Not all tickets were created equally. Some are easier to solve than other. Others may indicate the presence of larger issues or originate from repeat customers. Ticket escalation helps you identify tickets that require special attention and route them to the appropriate agents.
Here are six things to keep in mind to ensure escalation management is handled properly and results in happier customers and improved operational efficiencies:
1. Create a seamless triaging process
Define which tickets need immediate attention. Every company will have its own criteria for determining which tickets need to be escalated, based on everything from your industry, goals, and customer expectations. The point is to strategic in understanding what that criteria is.
2. Build documentation
Escalation processes should be regularly documented and reviewed to ensure they are working in the best interests of the customer and the company. The process should be repeatable but also fluid enough to adapt to new information or evolving customer needs.
3. Stick to service level agreements (SLAs)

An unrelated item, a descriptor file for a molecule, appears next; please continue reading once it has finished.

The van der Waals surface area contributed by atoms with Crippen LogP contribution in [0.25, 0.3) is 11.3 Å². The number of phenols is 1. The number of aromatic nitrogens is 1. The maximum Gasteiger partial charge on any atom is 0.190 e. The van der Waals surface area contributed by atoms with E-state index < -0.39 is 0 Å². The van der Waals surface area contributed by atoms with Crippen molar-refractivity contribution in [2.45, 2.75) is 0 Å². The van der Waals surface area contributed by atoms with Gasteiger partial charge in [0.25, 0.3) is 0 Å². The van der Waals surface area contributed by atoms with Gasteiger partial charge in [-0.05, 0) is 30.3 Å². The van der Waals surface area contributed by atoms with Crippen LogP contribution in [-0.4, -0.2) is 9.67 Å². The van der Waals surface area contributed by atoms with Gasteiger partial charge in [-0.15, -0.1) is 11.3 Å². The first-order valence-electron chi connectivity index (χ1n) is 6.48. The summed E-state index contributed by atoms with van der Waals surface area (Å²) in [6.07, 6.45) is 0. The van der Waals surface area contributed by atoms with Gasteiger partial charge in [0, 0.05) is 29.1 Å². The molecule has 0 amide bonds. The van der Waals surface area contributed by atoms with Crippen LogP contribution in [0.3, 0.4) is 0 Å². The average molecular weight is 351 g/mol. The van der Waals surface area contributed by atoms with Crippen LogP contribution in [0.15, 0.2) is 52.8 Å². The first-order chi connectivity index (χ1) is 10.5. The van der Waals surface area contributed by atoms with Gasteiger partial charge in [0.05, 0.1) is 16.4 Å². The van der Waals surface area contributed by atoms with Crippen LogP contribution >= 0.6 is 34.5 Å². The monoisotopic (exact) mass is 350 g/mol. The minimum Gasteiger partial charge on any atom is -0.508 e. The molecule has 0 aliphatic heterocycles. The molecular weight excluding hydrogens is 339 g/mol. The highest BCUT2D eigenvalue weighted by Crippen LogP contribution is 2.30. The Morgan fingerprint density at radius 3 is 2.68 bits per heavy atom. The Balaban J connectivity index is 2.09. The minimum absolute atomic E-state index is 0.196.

Ensure times taken from request for support to resolution are satisfactory and that margin for error is reduced wherever possible. SLAs and your escalation process should go hand in hand.
4. Include all channels
Escalation should be offered in as many appropriate channels as possible, including email, SMS, social media, and phone. The hours agents are available to answer calls, emails, or social media inquiries should be clearly stated and response times should be outlined when appropriate.
5. Be process-driven
Ensure processes guide support agents to capture all relevant information to enable follow-up staff to respond effectively and efficiently.
6. Work together
Collaboration between parties using the ticketing system must be seamless to allow for CRM and database updates as calls are taken. Contingency plans need to be in place in case of system issues.